Which iPad should you buy?
Apple has four iPads for sale. Which do you get? Let us help.
Want to buy an iPad? Not every one does -- or should (see our Android picks for alternatives) -- but as of this moment, Apple is selling four distinct versions of its tablet. Now that the fourth-gen Retina iPad has replaced the iPad 2 in the roster, which of Apple's tablets is the right one? Which is the best value? What should you do?
Let's take a look at each: there are two iPad Minis, and two larger 9.7-inch iPads. The good news is this is a better selection of iPads than before. But, I also think it's getting a little confusing to make a good choice.
All these iPads have Lightning connectors, at long last, and all of them can be outfitted with cellular LTE antennas for $129 at purchase (not including data plan, of course). And they all have great battery life: at least 10 hours in our tests, often more. But they don't have the same stuff under the hood: the iPad Mini has a lower-res display and A5 processor, while the larger iPads and Retina Mini have a lot more in common.
$299: iPad Mini (non-Retina)
Apple's most budget-minded iPad is still $299, and even though it came out in late 2012 it's showing its age: there's an A5 processor inside, which is what the now-discontinued iPad 2 also had. And it's only available in 16GB. LTE costs $129 extra, for $429.
It's the lowest-price iPad. Value-shoppers, consider that the 16GB Mini costs the same as a 32GB iPod Touch, and it's a full $200 less than the cheapest iPad Air.
It's small. The non-Retina Mini is the thinnest and lightest of the iPads, so if you're looking for a Kindle-like iOS lightweight, this is a good choice.
File sizes tend to be smaller. Strange but true, 16GB goes a longer way on the non-Retina iPads. Movie downloads on iTunes and game/app downloads are differently sized at times. You can put more movies, in a sense, in the same space, and you won't notice it because you can't enjoy retina-optimized content anyway.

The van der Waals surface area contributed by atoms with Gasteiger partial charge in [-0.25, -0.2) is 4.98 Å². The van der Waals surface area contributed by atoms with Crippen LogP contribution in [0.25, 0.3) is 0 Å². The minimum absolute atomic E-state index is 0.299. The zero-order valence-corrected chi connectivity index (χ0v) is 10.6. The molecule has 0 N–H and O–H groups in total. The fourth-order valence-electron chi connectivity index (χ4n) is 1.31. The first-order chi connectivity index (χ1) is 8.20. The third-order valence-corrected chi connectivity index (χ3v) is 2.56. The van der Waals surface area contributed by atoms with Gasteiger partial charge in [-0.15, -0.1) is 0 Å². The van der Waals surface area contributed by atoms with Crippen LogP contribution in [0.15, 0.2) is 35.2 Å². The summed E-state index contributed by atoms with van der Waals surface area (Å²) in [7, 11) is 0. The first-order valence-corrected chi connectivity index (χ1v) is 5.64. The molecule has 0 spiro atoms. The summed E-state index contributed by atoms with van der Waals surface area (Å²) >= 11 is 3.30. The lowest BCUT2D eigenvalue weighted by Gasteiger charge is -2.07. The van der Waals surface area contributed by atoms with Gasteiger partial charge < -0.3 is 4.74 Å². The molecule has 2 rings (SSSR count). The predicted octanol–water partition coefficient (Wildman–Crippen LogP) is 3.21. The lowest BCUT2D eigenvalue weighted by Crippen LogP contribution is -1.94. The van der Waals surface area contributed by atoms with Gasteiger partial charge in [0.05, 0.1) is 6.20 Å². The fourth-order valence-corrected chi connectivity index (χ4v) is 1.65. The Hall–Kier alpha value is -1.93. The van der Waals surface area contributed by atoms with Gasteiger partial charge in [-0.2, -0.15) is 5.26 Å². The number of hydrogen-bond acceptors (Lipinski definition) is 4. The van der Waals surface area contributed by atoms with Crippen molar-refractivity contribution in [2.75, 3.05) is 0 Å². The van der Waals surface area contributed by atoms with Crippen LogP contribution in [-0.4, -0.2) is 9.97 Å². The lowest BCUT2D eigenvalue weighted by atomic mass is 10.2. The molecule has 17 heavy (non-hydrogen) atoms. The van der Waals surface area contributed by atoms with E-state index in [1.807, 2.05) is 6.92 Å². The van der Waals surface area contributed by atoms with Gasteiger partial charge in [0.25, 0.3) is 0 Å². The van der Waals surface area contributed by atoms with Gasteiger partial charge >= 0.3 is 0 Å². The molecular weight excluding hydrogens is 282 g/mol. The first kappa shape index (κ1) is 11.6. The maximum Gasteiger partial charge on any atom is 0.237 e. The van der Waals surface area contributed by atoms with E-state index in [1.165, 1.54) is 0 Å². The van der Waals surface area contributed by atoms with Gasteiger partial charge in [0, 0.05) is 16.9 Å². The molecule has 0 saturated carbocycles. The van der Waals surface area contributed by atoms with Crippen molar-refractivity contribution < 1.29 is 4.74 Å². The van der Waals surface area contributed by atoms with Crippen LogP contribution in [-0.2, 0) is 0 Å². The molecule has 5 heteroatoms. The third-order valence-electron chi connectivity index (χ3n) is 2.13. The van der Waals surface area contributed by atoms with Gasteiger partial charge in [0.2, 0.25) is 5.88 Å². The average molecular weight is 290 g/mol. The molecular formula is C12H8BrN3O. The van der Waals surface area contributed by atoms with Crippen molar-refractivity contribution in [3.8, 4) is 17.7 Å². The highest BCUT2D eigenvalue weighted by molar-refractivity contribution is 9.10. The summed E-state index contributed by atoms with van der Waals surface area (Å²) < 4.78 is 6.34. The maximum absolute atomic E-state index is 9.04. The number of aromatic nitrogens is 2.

No Retina display. With a 1,024x786 screen resolution, the original iPad Mini is the only non-Retina iPad you can still buy from Apple. It's not as bad on a 7.9-inch screen as it was on larger iPads, but if you're using it for reading text (Web pages, e-books, whatever), it's definitely less crisp than Retina models (163 pixels per inch, versus 264 on the larger Retina iPads and 326 on the Retina Mini).
This has the worst processor, by far. The A5 dates back more than two years, and was already old when the iPad Mini featured it in 2012. The A6X and A7 processors in the other iPads are far better. It's equivalent to the iPhone 4S. This won't age well.
BUY IF: You want the cheapest iPad, or want a basic, no-frills e-reader type of iPad.
DON'T BUY IF: You're anyone else.
The late-2012 iPad makes a comeback, knocking the iPad 2 out of the Apple Store. It only has 16GB of storage, just like the iPad Mini, and you can buy an LTE version for $529.
Same Retina display as the iPad Air. You can save $100 off the cost of the Air and still get the same-quality display here: same 2,048x1,536 resolution, same picture quality, same 264 pixel per inch density.
The heaviest iPad. At 1.44 pounds, it's chunky. It still packs well in a bag, but you can feel the difference versus the Air or the Minis.
Better than you think. The A6X processor isn't as good as the A7, but it's a step up from the A6 that's on the iPhone 5. It's an underrated performer, and excellent all-around for games or video.